The Red Pyramid
The Kane Chronicles, Book 1
by Rick Riordan
Carter Kane and his sister Sadie live very different lives. Since their mother died six years earlier, Carter has traveled the world with their Egyptologist father, while Sadie lives in London with their mother’s parents, who got custody in a bitter fight. Carter and Sadie’s maternal grandparents blame their father for their mother’s death. Sadie’s father is only allowed to visit twice a year, and it’s on one of these visits that things blow up — literally. A trip to the British Museum leads to an explosion, destruction of the Rosetta Stone, the disappearance of Carter and Sadie’s father, and a lot of trouble for Carter and Sadie, who soon discover that not all is as it seems and that the Egyptian gods are real. Readers of the Percy Jackson books will not be surprised to learn that Carter and Sadie’s destinies are intimately tied in with that of the gods, although in a very different way than in the Percy Jackson and the Olympians series.
The Red Pyramid is a solid middle-grade novel, very much in the mode of Percy Jackson, but different enough to be unique. There’s plenty of action and excitement, mixed in with interesting information about the Egyptian pantheon, to hold the interest of most middle-grade readers. Carter and Sadie take turns narrating the story; unfortunately this creates some imbalance because Sadie is a stronger and more interesting character than Carter.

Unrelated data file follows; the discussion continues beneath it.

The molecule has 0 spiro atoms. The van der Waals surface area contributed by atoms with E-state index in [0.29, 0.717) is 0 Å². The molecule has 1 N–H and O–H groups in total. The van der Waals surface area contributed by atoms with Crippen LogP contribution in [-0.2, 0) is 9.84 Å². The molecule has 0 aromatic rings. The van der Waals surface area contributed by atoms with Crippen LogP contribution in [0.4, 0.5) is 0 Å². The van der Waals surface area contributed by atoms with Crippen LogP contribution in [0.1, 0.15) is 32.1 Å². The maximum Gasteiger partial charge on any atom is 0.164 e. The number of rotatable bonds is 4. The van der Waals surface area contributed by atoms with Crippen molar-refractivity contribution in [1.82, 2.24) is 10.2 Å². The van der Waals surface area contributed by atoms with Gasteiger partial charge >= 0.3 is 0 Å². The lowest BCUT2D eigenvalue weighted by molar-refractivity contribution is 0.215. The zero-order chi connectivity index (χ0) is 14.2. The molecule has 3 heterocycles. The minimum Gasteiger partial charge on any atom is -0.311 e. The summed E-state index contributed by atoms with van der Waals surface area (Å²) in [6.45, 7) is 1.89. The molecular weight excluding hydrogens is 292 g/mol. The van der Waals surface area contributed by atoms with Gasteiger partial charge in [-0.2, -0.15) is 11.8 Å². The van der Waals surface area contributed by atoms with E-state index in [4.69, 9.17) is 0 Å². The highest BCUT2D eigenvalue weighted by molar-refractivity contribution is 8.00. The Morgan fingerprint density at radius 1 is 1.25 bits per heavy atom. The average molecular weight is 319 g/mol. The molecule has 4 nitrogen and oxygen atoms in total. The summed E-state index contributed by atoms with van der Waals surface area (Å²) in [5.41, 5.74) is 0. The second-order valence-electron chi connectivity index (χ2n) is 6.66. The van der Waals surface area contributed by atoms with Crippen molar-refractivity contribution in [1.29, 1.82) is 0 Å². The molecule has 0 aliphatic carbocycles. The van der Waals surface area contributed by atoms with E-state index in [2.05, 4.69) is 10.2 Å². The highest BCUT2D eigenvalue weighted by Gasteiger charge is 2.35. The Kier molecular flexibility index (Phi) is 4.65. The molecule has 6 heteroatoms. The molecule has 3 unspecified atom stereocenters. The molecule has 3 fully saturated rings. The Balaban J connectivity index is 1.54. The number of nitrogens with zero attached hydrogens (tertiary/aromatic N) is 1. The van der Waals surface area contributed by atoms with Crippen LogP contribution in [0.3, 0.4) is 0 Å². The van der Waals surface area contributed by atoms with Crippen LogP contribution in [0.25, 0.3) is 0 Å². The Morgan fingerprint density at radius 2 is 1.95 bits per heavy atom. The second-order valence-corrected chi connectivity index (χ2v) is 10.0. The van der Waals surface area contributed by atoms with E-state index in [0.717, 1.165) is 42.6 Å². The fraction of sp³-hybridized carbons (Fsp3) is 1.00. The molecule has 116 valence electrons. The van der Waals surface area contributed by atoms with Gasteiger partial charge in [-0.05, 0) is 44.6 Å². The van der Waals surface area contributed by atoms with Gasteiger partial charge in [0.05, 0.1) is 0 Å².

One disappointment was that the book isn’t as funny as the Percy Jackson books, although it tries to be. There are some amusing scenes, but it’s not overflowing with humor like the earlier series. I think that one reason is that it lacks the unique voice of Percy. While Carter and Sadie are strong enough characters to carry the series, they don’t have Percy’s sardonic voice.
I found the information about Egyptian mythology fascinating. I know a lot less about Egyptian mythology than the Greek & Roman mythology used in the Percy Jackson books, and I learned a lot. Riordan has obviously done a lot of research. Egyptian mythology is apparently very different than the more familiar Greek & Roman; it’s not just a matter of different gods, but a different worldview.
Fans of the Percy Jackson series should enjoy this book, although they may find the humor strained. Other middle-grade readers may actually enjoy the series more, going into it without expectations. Overall, though, it’s a good start to a series and one that many young readers will enjoy.
FTC required disclosure: Review copy obtained at Book Expo America for the purpose of writing a review. The Amazon.com links above are Amazon Associate links, and I earn a very small percentage of any sales made through the links. Neither of these things influenced my review.